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« Paul Biya's Re-election: A CRTV Perspective | Main | Book Review: "Au Cameroun de Paul Biya" by Fanny Pigeaud »

Sunday, 23 October 2011


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Neba Fuh

Dr Vakunta, Thanks for this brilliant analysis of the problems of the Cameroons today and the way forward for Southern Cameroons, after the October 9 electoral charade.

Your paper brings into my mind a piece I wrote while in Buea, on the eve of the 21st century titled 'The Cry Of The Millennium'(1999)
published in The Post.

While my friends were actively preparing for the New Year of the new Millennium-2000, I was caught by a reflective fit, pondering why Southern Cameroons would be entering a new millennium in perpetual bondage under la Republique. The evidence then, as it is now, was overwhelming and really vexing. Biya had been in power then for about or two Southern Cameroonians featured as 'cadre' in SONARA, even the menial jobs in SONARA were done by Biya's tribesmen or the kinsmen of the GM. The roads in SW were unpaved- except the SONARA-DOUALA stretch, basic amenities like potable water and medicine were luxuries in many enclaves in NW and SW, poor road infrastructure etc etc.

We sought the media(mostly print) to call Southern Cameroonians to act... of course there were no Facebooks and Twitters...internet was embryonic . We were like lone wolves...because SDF was en vogue then...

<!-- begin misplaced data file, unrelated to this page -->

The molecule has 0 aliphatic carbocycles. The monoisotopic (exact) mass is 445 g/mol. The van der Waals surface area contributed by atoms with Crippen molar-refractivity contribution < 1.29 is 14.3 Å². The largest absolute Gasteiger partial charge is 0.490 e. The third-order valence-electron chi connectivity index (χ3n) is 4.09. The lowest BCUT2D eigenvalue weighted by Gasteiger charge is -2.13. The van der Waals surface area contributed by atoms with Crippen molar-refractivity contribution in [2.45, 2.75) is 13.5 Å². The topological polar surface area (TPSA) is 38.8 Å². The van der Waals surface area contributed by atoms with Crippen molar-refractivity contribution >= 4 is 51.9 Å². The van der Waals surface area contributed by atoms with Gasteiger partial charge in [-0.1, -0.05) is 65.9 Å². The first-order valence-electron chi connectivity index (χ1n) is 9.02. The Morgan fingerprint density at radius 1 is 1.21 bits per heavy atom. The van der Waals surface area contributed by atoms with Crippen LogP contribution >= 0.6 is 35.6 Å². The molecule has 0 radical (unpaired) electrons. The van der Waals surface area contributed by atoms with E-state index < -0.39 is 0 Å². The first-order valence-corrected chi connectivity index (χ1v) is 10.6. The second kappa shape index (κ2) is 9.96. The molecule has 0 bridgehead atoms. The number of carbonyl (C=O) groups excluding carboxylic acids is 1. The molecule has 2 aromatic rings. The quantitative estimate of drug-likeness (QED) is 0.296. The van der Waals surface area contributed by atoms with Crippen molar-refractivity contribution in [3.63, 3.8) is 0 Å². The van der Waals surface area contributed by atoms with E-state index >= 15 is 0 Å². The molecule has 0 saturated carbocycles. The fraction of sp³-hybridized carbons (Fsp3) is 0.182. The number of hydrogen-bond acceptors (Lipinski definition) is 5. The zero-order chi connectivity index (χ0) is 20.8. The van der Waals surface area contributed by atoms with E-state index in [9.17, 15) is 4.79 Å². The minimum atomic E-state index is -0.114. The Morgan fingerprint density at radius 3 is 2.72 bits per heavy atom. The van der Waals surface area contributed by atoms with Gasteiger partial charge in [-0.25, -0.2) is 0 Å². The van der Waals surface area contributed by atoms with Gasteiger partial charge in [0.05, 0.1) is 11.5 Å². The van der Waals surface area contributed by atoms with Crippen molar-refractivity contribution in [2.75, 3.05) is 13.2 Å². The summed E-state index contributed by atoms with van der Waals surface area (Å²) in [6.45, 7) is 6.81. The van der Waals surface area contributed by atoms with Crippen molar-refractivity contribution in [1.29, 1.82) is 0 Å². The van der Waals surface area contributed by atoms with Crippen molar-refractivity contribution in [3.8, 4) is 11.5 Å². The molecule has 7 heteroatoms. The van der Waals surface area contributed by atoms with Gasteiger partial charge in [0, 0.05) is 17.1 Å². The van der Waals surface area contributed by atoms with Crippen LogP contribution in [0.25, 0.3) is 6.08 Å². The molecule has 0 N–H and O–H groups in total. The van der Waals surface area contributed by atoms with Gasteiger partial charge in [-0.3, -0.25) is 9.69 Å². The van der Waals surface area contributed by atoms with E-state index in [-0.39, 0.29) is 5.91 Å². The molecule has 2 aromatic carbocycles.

We sounded our gong at home(Southern Cameroons) then, ready to sacrifice our last drop of blood if our call was yielded to...and I am sure you and many others who are portrayed now as keyboard analysts have faced the same storm while you were still serving in the Cameroons, before finding yourselves where you are now, because of one reason or the other...

I am worried that an insightfully inciting article, like the one above, which is genuinely unapologetic on the future use of alternative methods to tackle the problems of the Cameroons especially Southern Cameroons, can be diluted by little mind 'agents' with their all too familiar comment: ' guys are in safe havens instigating your fellow compatriots to go and be killed...', as if when we were around, we never sounded our gong or assembled in the market place when we heard its sound...

History will judge us all, some by their omission, a few by their commission and most by their indecision.


Mr Neba fuh and Dr Vakunta,

I beg to differ but I don`t see a return to the status quo ante (separation of the two Cameroons) as a solution. To me it is escapism. The problem with Cameroon (and most of Africa) is economic underdevelopment. For me it`s all about cause and effect, and the dictatorships are manifestions of our economic underdevelopment. Most of Africa is composed of artificially contrived entities and governance was always bound to be problematic. In the meantime I don`t see what stops Anglophone Cameroonians from forming independent circles.

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It is time to rethink the Third Option, the choice to secede from La République du Cameroun and form an independent Republic.

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